First sentence: In that pleasant district of merry England which is watered by the river Don, there extended in ancient times a large forest, covering the greater part of the beautiful hills and valleys which lie between Sheffield and the pleasant town of Doncaster.
Premise/plot: Wilfred of Ivanhoe is the hero of Walter Scott's historical adventure novel. He has returned from the Crusades but not to a warm, happy welcome from his family. His father, a stubborn Saxon named Cedric, will have none of him. Some of Cedric's servants remain loyal, however, as does his one true love, Rowena. Cedric is determined that Rowena will wed Athelstane and that union will strengthen the Saxon cause. Most everyone else appears to have given up the idea of Saxons uniting and conquering the Norman invaders. But Cedric is the very definition of hard-headed.
When Ivanhoe is injured at a tournament he is rescued by Isaac of York and his daughter, Rebecca--both Jews. Rebecca is a healer with a heart of gold. They are in the act of transporting him when they are deserted by their escorts. They happen to join up with another party--among that party Cedric and Rowena. All--or almost all--are taken captive by a group of Norman villains. Notably among them, Maurice de Bracy who would have Rowena for his wife and Brian de Bois-Guilbert who fancies Rebecca.
Not all of their party are captured and they are able to find support to rescue everyone....
If the novel has a heroine it is Rebecca and not Rowena. So much of the novel's tension focuses on the fate of Rebecca...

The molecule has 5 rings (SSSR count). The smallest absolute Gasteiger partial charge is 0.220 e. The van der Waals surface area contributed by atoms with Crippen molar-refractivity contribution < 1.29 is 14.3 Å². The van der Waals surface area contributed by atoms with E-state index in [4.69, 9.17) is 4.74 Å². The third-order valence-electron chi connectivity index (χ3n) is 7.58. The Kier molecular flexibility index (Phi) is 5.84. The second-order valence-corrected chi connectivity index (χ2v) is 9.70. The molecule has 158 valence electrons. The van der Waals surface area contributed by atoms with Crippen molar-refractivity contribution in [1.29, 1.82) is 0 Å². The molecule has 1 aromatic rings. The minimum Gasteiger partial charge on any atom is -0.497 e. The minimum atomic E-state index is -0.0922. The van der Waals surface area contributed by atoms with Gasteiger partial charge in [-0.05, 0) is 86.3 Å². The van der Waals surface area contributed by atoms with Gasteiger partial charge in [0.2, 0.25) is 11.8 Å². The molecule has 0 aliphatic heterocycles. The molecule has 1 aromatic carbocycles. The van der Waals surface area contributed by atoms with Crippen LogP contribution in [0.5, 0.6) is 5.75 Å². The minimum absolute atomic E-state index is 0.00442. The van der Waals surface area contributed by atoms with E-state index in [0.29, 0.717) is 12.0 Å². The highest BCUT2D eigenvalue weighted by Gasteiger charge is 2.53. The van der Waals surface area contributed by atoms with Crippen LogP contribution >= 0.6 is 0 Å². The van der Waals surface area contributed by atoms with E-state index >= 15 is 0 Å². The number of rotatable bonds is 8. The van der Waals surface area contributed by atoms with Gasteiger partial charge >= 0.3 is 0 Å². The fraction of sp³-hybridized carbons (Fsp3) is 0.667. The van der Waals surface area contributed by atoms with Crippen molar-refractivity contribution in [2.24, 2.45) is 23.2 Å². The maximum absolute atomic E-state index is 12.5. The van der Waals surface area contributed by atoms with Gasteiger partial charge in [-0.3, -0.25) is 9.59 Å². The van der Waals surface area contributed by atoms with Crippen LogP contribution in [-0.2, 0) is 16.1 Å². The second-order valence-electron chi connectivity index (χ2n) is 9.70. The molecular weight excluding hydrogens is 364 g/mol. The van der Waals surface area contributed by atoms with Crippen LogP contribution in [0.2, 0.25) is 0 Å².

This adventure novel features ROBIN HOOD and KING RICHARD I. There is plenty of dashing, daring adventure. Also quite a bit rambling. If you expect ACTION and DRAMA to be equally intense on every page, you'd be disappointed. It's undeniably there, but you have to take it as it comes--on its own terms.
My thoughts: I love, love, love, LOVE the movie starring Anthony Andrews as Ivanhoe. I still do. This movie was my motivation in seeking out the novel. I am glad I finally read it.
Honestly I'm not sure if I "love" Ivanhoe--the novel--or if I love, love, love it. There were certainly chapters that I LOVED and found to be wonderfully exciting. Reading those passages, those scenes, you could see WHY so many people have been drawn into the story and wanted it brought to life on the screen. But there were also plenty of chapters that dragged a bit. The pacing was quite naturally uneven. It's packed with details and description.
Would I read it again? Probably yes. It may be another year or two, but I'm sure I'll read it again.
"We shall meet again, I trust," said the Templar, casting a resentful glance at his antagonist; "and where there are none to separate us."
"If we do not," said the Disinherited Knight, "the fault shall not be mine. On foot or horseback, with spear, with axe, or with sword, I am alike ready to encounter thee." (106)
In finding herself once more by the side of Ivanhoe, Rebecca was astonished at the keen sensation of pleasure which she experienced, even at a time when all around them both was danger, if not despair. (284)© 2019 Becky Laney of Becky's Book Reviews